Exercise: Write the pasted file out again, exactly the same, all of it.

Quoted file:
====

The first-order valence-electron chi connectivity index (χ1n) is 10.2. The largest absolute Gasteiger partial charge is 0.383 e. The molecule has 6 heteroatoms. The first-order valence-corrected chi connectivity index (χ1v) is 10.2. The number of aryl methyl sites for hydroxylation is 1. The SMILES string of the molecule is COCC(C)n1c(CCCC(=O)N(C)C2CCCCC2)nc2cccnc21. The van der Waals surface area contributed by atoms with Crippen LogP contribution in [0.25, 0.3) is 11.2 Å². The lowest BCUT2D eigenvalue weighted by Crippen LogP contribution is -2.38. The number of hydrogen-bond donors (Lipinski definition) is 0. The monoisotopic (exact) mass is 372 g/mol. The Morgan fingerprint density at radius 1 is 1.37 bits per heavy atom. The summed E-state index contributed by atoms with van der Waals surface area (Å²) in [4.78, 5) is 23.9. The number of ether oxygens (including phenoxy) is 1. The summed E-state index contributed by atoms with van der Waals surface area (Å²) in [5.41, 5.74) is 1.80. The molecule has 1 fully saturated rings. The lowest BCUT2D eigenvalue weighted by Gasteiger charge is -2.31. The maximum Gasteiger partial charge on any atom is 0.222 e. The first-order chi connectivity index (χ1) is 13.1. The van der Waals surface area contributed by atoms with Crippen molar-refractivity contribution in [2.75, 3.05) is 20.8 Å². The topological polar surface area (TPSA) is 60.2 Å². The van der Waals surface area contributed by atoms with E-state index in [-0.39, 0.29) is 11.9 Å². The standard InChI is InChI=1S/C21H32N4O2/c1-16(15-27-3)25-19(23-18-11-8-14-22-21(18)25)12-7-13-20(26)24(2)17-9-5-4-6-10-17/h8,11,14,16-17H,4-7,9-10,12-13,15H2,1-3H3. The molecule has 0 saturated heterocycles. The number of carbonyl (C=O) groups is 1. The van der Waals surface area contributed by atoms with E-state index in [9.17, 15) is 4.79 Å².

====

The first-order valence-electron chi connectivity index (χ1n) is 10.2. The largest absolute Gasteiger partial charge is 0.383 e. The molecule has 6 heteroatoms. The first-order valence-corrected chi connectivity index (χ1v) is 10.2. The number of aryl methyl sites for hydroxylation is 1. The SMILES string of the molecule is COCC(C)n1c(CCCC(=O)N(C)C2CCCCC2)nc2cccnc21. The van der Waals surface area contributed by atoms with Crippen LogP contribution in [0.25, 0.3) is 11.2 Å². The lowest BCUT2D eigenvalue weighted by Crippen LogP contribution is -2.38. The number of hydrogen-bond donors (Lipinski definition) is 0. The monoisotopic (exact) mass is 372 g/mol. The Morgan fingerprint density at radius 1 is 1.37 bits per heavy atom. The summed E-state index contributed by atoms with van der Waals surface area (Å²) in [4.78, 5) is 23.9. The number of ether oxygens (including phenoxy) is 1. The summed E-state index contributed by atoms with van der Waals surface area (Å²) in [5.41, 5.74) is 1.80. The molecule has 1 fully saturated rings. The lowest BCUT2D eigenvalue weighted by Gasteiger charge is -2.31. The maximum Gasteiger partial charge on any atom is 0.222 e. The first-order chi connectivity index (χ1) is 13.1. The van der Waals surface area contributed by atoms with Crippen molar-refractivity contribution in [2.75, 3.05) is 20.8 Å². The topological polar surface area (TPSA) is 60.2 Å². The van der Waals surface area contributed by atoms with E-state index in [-0.39, 0.29) is 11.9 Å². The standard InChI is InChI=1S/C21H32N4O2/c1-16(15-27-3)25-19(23-18-11-8-14-22-21(18)25)12-7-13-20(26)24(2)17-9-5-4-6-10-17/h8,11,14,16-17H,4-7,9-10,12-13,15H2,1-3H3. The molecule has 0 saturated heterocycles. The number of carbonyl (C=O) groups is 1. The van der Waals surface area contributed by atoms with E-state index in [9.17, 15) is 4.79 Å².